that I did with you was the Grand Canyon.
ANDREW: Yes. Right.
JONAS: And I had met you the second day of the trip because it was, the one that I did was a rim to rim to rim. So hiking from one side of the Canyon down in and up on to the other side and then being exhausted and wanting to just give up and not even knowing if it was possible for me to go back in the next day. But you know what, I woke up in the morning, I was like, "Oh, I got this."
ANDREW: Yesterday wasn't that bad.
JONAS: Oh my goodness.
ANDREW: I remember, you stumbled into camp a mess. And I'm like, "There's no way that guy's going tomorrow." And then there you were. I was gonna call a medical on you, get out of there.
JONAS: Ability to suffer.
ANDREW: Yes, yes.
JONAS: And a poor memory. You're absolutely right.
ANDREW: Yes. Absolutely. You see, that's kind of, you know my positive message is that, you know, for me I feel like suffering is a muscle that we need to build. And in our society we don't suffer enough. You know, I tell the story of my daughter, you know she loves going to the dentist. Yeah, she's like, "Dad, oh, yay! "I get the laughing gas." They have these TV screens where she's watching cartoons. They give her a little prize when she leaves, she feels no pain. Right, she was like, "Brush my teeth? "Why do I need to brush my teeth? "I get to go to the dentist." You know, for us, it was a horrible, horrible experience. And then, you know, I tell the story that my friend, he got a new car, and it's like, "Well, how's your car?" "Oh, it's awesome." "Oh, it's great." "What's the best part of it?" He said the heated steering wheels. Like he, you know, God forbid we get in our car and our hands get cold for two minutes. So all this stuff is so wonderful and it is positive, right? You know, the Novocain, they pre-Novocain your mouth these days. Back then, they just give you this awful shot. Now you don't even feel the shot. Our society is great. You don't want to get your arm amputated without, you know, while you're awake, but at the same time we've lost that muscle to suffer and to go through difficult times. And that's why one of the many reasons COVID has been so hard for people. And not to diminish it, Jonas. Because, you know, it is awful. But sitting home, watching Netflix, is not like going off to war during World War II. It's just not. And you know, there's the old adage that, you know, our grandparents went off to keep us safe often to Europe and we can't stay home to keep them safe. So it's relatively not that bad. There's so many positive things that we talked about COVID and how do we come out of this better than we came into it? What positive aspects? I wrote a book.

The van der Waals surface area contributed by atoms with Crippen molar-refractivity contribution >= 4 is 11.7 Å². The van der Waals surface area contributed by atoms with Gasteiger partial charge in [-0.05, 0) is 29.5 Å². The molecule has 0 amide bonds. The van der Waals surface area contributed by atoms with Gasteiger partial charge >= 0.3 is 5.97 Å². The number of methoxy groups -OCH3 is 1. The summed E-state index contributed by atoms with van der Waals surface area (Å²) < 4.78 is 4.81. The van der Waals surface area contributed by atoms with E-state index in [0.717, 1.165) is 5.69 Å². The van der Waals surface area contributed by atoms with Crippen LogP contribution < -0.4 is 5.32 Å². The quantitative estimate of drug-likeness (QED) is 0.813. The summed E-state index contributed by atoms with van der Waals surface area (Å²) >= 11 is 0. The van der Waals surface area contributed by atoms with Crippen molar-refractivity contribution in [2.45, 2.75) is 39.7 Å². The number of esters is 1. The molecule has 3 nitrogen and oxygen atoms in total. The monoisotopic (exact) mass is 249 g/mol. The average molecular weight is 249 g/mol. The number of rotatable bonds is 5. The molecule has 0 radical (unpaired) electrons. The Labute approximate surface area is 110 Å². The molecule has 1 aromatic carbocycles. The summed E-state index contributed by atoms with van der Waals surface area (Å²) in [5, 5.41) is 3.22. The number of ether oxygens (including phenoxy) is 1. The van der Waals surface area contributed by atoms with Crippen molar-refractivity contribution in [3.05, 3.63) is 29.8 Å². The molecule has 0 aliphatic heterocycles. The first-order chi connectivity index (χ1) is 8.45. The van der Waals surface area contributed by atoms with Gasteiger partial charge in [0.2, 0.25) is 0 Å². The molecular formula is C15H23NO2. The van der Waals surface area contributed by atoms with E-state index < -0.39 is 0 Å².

JONAS: You literally wrote a book on, from-
ANDREW: I literally wrote a book. I wrote a book on how to suffer through COVID. I could tell you, you know, 50 awful things but I can tell you a hundred great things that have happened in the past nine months.
JONAS: And could you tell our listeners the title of your new book?
ANDREW: Yes. I have to read it. "Carrying a Flag From Pain to Passion".
JONAS: I just ordered this book and I'm excited to dive into this because with the trips that I've been on with you, you know, that is the core message, you know, as we're about to ascend the mountain or where we're about to dive into the canyon is you're talking about diving into the pain.
JONAS: You're really using that as the fuel. to get us to the summit
ANDREW: Yes, yes.
JONAS: Using it, you know, literally as the passion to keep us going.
JONAS: Can you tell us a little bit more about how you arrived at that title and how you decided to do these expeditions and what all this means to you?